A small town in a forested district in North Zealand, 10 miles (16 km) north of Copenhagen. This private post carried mail from the Railway Statin at Holte to the neighbouring villages.
The Holte Landpost differs in three notable ways from all other Danish local postal services. First, it was the only “Land” (i.e. Country) post, the others being “By” (i.e. Town) posts. Second, it alone issued stamps with skilling values. Third, and most significant, the stamps of Holte were in effect semi-official as the Post operated with Royal Postal Establishment approval at a time when the latter itself was unable to serve the public adequately.
The Landpost was set up on 1st June 1866 on the initiative of G.J. Jesson the Holte railway foreman. He contracted with the Roayl Postal Authority to collect and deliver the local mail and to this end took on a number of paid employeses. Jesson was to charge 2 skillings to deliver a letter but he received nothing whatever for clearing the letter boxes in the countryside and bringing the mail to the sorting place. It is difficult to believe that the arrangement could pay but convinced it would Jesson resigned from the Railway to devote full time to his postal contracting duties. However, becuase of the inadequate charge and further because the Government did little to help or encourage him, Jesson was soon without means to pay his employees and perforce both the collection and distribution of mail stopped.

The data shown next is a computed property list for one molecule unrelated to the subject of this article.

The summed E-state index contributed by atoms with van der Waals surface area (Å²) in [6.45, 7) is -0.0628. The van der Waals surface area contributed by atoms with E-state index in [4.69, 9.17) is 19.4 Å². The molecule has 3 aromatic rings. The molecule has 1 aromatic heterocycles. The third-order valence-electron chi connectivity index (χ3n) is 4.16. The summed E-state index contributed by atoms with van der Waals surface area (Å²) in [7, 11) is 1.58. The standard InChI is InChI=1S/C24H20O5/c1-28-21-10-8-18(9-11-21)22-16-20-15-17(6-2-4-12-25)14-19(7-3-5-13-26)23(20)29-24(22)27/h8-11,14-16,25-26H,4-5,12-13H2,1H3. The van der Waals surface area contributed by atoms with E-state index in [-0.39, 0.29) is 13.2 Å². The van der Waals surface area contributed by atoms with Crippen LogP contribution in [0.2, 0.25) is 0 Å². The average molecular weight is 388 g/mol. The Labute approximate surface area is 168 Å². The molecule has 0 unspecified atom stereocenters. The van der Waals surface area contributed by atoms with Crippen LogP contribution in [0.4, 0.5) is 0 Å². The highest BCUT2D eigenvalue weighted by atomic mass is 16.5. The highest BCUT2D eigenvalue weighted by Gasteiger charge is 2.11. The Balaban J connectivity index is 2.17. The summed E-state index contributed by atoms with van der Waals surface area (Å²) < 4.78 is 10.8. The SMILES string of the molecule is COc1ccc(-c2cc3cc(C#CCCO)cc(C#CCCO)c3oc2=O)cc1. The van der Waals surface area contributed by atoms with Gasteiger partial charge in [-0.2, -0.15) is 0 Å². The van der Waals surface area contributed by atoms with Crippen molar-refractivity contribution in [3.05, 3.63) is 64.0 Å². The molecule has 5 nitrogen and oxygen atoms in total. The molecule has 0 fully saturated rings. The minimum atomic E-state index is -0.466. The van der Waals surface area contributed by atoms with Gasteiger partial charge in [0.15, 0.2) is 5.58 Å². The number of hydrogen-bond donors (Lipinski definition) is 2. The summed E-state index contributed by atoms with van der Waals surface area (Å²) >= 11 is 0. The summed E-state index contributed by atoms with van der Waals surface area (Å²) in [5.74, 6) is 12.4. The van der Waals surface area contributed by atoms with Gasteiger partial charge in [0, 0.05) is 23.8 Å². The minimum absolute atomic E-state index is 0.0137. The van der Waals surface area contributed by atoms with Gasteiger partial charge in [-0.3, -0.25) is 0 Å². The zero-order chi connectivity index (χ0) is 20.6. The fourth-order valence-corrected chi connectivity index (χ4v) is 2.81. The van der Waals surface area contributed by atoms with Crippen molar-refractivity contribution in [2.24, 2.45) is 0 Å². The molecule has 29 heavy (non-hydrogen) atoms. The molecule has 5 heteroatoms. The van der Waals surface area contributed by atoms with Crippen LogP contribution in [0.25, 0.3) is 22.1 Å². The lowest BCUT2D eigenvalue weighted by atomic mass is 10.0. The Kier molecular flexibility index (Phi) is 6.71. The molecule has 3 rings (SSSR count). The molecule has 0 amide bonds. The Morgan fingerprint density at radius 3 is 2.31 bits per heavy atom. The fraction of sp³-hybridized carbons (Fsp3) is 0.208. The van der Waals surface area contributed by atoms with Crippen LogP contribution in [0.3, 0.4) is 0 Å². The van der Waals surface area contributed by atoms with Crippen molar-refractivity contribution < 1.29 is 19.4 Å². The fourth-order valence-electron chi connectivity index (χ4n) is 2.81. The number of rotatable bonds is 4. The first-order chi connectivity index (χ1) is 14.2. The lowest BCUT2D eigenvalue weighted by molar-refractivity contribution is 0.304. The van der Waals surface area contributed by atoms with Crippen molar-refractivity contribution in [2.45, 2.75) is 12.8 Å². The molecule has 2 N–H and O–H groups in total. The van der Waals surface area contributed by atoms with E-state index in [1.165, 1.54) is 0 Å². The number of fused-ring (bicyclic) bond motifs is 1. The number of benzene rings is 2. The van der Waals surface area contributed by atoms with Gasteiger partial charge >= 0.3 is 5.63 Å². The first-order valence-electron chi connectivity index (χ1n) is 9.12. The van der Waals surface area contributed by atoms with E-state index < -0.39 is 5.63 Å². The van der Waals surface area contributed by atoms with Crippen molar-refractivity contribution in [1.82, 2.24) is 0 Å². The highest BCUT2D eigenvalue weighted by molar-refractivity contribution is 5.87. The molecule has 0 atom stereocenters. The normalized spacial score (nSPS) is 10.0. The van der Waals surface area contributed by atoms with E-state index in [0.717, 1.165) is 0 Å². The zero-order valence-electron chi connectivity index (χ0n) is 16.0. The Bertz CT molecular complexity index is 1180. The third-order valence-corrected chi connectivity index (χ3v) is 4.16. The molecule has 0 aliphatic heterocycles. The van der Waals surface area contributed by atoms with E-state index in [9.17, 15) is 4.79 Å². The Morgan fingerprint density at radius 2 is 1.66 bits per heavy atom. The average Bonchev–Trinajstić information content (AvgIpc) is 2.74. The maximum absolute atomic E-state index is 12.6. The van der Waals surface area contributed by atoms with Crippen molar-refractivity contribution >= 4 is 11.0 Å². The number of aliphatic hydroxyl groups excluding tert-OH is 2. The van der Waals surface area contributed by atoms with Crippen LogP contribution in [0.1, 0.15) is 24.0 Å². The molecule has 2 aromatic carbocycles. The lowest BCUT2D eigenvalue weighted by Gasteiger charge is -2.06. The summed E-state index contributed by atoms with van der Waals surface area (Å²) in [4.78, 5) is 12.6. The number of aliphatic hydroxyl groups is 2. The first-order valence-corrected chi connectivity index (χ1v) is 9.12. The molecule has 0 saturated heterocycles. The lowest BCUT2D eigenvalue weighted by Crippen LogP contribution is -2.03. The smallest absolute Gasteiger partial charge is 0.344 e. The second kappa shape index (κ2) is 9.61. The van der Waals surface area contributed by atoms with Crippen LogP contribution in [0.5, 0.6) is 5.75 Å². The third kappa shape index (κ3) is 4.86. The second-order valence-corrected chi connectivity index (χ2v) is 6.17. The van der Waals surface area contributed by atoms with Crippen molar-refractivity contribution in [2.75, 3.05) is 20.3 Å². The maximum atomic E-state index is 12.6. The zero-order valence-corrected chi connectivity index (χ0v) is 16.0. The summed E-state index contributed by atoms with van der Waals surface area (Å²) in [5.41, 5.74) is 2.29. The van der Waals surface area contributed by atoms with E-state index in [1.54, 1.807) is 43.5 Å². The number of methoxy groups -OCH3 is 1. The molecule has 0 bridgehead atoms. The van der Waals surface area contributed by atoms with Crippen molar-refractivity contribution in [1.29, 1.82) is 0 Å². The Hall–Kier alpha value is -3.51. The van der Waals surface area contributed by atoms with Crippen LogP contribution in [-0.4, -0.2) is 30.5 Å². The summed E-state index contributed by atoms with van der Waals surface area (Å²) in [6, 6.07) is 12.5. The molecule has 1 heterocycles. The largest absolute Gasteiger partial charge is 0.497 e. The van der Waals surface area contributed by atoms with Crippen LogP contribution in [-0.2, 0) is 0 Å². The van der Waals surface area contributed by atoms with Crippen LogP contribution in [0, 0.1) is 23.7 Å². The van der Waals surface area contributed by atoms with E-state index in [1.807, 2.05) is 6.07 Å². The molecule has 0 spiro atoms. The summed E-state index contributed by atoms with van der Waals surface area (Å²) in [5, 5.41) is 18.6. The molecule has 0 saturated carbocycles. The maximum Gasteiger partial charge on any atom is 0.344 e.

Jesson’s successor at the Holte Railway Station was Lieut. A.V.H. Bauman. It was he who printed and distributed the Landpost stamps. The brown imperforate 2 skilling stamp was first issued in March 1870 and in October 1872 it was replaced by a green perforated stamp of the same value but with a different design. Only the two stamps were issued.
The public still did not take advantage of the new form of service and on 25th May 1873 the Post was compelled to close down after functioning for 7 yeasrs.
The Government now took over the responsibility and the use of local stamps for the Holte district ceased.
Both stamps were lithographed on unwatermarked paper. Sheets were of 36 (6×6) stamps.
Genuine used copies of the two stamps are extremely rare. It is not clear if the Landpost made use of its own canceller.
A copy of Stamp No.2 on greyish paper is known with ink cancellation (and possibly part of a double framed oval cancellation). No.2 on the commoner white paper is found with Holte’s official Post Office postmark No.206 and with Copenhagen’s No.1, both consisting of three concentric rings with the number in the centre. These cancellations were likely made after the Service ceased to operate.
2 March 1870 (1869?). Imperf.
This No.1 of Holte was the first stamp to be issued by the Danish Local Posts.
15 October 1872. Perf 10. Slightly greyish paper.
In sheets from this, the first printing, all the marginal edges of the stamps are imperforate.
1 April 1873. Perf 10. White paper.
In sheets from this emission, all the outer stamps are perforated.